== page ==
On June 29, 2015, the Canadian Radio-television and Telecommunications Commission (“CRTC”) announced that Porter Airlines Inc. (“Porter”) has agreed to pay $150,000 as part of an undertaking for allegedly violating provisions of Canada’s anti-spam legislation (commonly known as “CASL”).

Porter Airlines — CASL Undertaking

The undertaking was entered into following an investigation conducted by the CRTC’s Chief Compliance and Enforcement Officer. It is alleged that Porter failed to provide proof that it had obtained consent from the recipients of commercial emails that it sent between July 2014 and February 2015. It is also alleged that commercial electronic messages that Porter sent did not comply with the unsubscribe requirements of CASL. Specifically, the CRTC alleges that some emails did not contain an unsubscribe mechanism, while in other cases the mechanism was not clearly or prominently set out. Other emails also purportedly do not contain all of the prescribed contact information required by CASL. The CRTC further alleges that Porter failed to honour requests to unsubscribe within 10 business days.

As part of the undertaking, Porter has agreed to improve its compliance program and increase training for staff in order to fully comply with CASL. In its press release, the CRTC made note of Porter’s willingness to cooperate with the investigation and take steps to improve its compliance procedures.

On a procedural note, under CASL the CRTC has powers to issue warning letters, preservation demands, notices to produce and notices of violation. Earlier this year, we saw the CRTC issue its first notice of violation against Compu-Finder which imposed an administrative penalty of $1.1 million. The CRTC also announced that the online dating service, PlentyofFish, agreed to pay $48,000 as part of a voluntary settlement for alleged violations of CASL. The most recent enforcement action against Porter is the first public news of an undertaking that a company has entered into with the CRTC. CASL provides that if a person enters into an undertaking, no notice of violation may be served on them in connection with the actions referred to in the undertaking.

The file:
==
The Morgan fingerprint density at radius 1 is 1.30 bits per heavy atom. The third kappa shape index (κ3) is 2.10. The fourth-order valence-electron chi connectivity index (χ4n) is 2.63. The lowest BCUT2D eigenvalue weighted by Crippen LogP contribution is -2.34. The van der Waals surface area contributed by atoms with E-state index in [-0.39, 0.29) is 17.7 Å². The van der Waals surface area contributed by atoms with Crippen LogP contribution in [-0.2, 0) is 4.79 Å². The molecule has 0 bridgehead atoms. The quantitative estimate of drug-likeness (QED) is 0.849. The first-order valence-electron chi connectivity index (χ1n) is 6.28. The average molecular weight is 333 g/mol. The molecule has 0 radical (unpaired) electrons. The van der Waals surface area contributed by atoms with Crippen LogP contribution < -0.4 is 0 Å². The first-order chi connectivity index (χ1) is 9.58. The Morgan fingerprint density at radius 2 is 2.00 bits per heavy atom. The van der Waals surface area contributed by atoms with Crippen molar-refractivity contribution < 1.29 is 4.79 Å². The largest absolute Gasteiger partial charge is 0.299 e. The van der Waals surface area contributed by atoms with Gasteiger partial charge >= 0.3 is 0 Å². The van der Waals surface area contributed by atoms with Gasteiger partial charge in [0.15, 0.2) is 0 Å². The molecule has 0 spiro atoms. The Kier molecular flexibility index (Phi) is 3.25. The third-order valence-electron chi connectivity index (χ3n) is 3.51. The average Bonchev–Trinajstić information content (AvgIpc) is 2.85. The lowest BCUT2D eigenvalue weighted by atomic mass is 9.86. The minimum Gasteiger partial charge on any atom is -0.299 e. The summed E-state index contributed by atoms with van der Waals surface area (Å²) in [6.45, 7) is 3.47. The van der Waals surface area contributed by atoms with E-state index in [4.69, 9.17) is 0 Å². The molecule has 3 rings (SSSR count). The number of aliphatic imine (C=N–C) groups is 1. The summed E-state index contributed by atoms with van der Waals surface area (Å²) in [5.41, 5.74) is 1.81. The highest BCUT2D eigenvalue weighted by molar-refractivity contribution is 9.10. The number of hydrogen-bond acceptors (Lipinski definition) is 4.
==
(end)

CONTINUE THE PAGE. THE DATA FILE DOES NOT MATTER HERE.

CASL’s rules regarding the sending of commercial electronic messages (“CEMs”) or “spam” came into effect July 1, 2014. It prohibits the sending of unsolicited CEMs and requires certain prescribed
information, including an unsubscribe mechanism, to be included in the message. Violations of CASL can result in significant administrative monetary penalties — up to $1 million per violation for individuals and up to $10 million per violation for organizations, as well as civil liability through a private right of action (these provisions come into effect July 1, 2017) and vicarious liability on directors, officers and employers.

Significance of Announcement

Porter’s alleged violations of CASL are noteworthy because the CRTC claims that the company was unable to provide evidence of consent for the CEMs that it sent. In its press release, the CRTC remarked that “… to be fully compliant with the law, proof of consent is required for each electronic address. Some businesses are under the mistaken impression that they are compliant with the law by relying on general business practices or policies as proof of consent…. This is simply not the case.” This underscores the importance of keeping records of consent so that one can demonstrate compliance with CASL. Simply relying on “status quo” or existing documentation may not be sufficient if your organization is investigated for non-compliance with CASL.


Adrian Liu

Autre auteur

Adrian Liu


Publicité, marketing et commandites
Droit des affaires et droit des sociétés
Respect de la vie privée et protection des renseignements personnels
Loi canadienne anti-pourriel (LCAP)